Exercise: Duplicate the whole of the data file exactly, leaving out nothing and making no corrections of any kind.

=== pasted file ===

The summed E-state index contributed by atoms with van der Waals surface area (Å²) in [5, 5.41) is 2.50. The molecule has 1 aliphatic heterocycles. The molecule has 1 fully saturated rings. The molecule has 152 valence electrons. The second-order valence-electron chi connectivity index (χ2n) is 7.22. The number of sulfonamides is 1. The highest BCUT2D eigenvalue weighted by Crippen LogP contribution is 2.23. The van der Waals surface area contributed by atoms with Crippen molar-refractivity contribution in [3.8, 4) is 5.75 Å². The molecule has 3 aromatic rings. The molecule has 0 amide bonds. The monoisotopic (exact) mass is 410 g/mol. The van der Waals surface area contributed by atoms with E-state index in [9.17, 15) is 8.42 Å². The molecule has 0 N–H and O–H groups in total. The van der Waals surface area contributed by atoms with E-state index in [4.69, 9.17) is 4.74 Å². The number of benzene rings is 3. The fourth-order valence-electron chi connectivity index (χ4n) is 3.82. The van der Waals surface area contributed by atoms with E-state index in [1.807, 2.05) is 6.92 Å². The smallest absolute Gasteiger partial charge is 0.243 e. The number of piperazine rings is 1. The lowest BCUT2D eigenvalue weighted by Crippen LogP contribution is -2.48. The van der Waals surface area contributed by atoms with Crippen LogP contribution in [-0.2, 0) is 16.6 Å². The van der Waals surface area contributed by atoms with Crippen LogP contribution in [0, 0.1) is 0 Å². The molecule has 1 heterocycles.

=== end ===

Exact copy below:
The summed E-state index contributed by atoms with van der Waals surface area (Å²) in [5, 5.41) is 2.50. The molecule has 1 aliphatic heterocycles. The molecule has 1 fully saturated rings. The molecule has 152 valence electrons. The second-order valence-electron chi connectivity index (χ2n) is 7.22. The number of sulfonamides is 1. The highest BCUT2D eigenvalue weighted by Crippen LogP contribution is 2.23. The van der Waals surface area contributed by atoms with Crippen molar-refractivity contribution in [3.8, 4) is 5.75 Å². The molecule has 3 aromatic rings. The molecule has 0 amide bonds. The monoisotopic (exact) mass is 410 g/mol. The van der Waals surface area contributed by atoms with E-state index in [9.17, 15) is 8.42 Å². The molecule has 0 N–H and O–H groups in total. The van der Waals surface area contributed by atoms with E-state index in [4.69, 9.17) is 4.74 Å². The number of benzene rings is 3. The fourth-order valence-electron chi connectivity index (χ4n) is 3.82. The van der Waals surface area contributed by atoms with E-state index in [1.807, 2.05) is 6.92 Å². The smallest absolute Gasteiger partial charge is 0.243 e. The number of piperazine rings is 1. The lowest BCUT2D eigenvalue weighted by Crippen LogP contribution is -2.48. The van der Waals surface area contributed by atoms with Crippen LogP contribution in [-0.2, 0) is 16.6 Å². The van der Waals surface area contributed by atoms with Crippen LogP contribution in [0, 0.1) is 0 Å². The molecule has 1 heterocycles.